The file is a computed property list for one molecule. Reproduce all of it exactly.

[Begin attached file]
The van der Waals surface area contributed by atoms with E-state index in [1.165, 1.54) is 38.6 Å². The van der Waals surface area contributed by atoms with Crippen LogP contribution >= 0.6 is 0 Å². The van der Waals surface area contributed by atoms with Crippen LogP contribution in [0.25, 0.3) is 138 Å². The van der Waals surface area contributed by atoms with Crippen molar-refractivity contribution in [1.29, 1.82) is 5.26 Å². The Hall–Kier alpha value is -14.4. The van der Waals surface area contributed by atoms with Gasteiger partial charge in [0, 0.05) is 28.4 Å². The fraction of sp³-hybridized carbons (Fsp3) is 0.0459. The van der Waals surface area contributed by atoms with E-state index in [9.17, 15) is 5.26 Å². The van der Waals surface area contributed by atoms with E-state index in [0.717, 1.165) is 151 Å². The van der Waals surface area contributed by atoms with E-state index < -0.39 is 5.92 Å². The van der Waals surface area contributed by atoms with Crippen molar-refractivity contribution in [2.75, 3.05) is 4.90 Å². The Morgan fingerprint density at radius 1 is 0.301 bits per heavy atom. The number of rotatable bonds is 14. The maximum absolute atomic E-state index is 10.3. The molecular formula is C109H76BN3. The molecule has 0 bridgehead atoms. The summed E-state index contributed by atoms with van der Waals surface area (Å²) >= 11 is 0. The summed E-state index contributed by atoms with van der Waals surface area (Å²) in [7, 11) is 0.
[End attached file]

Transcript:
The van der Waals surface area contributed by atoms with E-state index in [1.165, 1.54) is 38.6 Å². The van der Waals surface area contributed by atoms with Crippen LogP contribution >= 0.6 is 0 Å². The van der Waals surface area contributed by atoms with Crippen LogP contribution in [0.25, 0.3) is 138 Å². The van der Waals surface area contributed by atoms with Crippen molar-refractivity contribution in [1.29, 1.82) is 5.26 Å². The Hall–Kier alpha value is -14.4. The van der Waals surface area contributed by atoms with Gasteiger partial charge in [0, 0.05) is 28.4 Å². The fraction of sp³-hybridized carbons (Fsp3) is 0.0459. The van der Waals surface area contributed by atoms with E-state index in [9.17, 15) is 5.26 Å². The van der Waals surface area contributed by atoms with E-state index in [0.717, 1.165) is 151 Å². The van der Waals surface area contributed by atoms with E-state index < -0.39 is 5.92 Å². The van der Waals surface area contributed by atoms with Crippen molar-refractivity contribution in [2.75, 3.05) is 4.90 Å². The Morgan fingerprint density at radius 1 is 0.301 bits per heavy atom. The number of rotatable bonds is 14. The maximum absolute atomic E-state index is 10.3. The molecular formula is C109H76BN3. The molecule has 0 bridgehead atoms. The summed E-state index contributed by atoms with van der Waals surface area (Å²) >= 11 is 0. The summed E-state index contributed by atoms with van der Waals surface area (Å²) in [7, 11) is 0.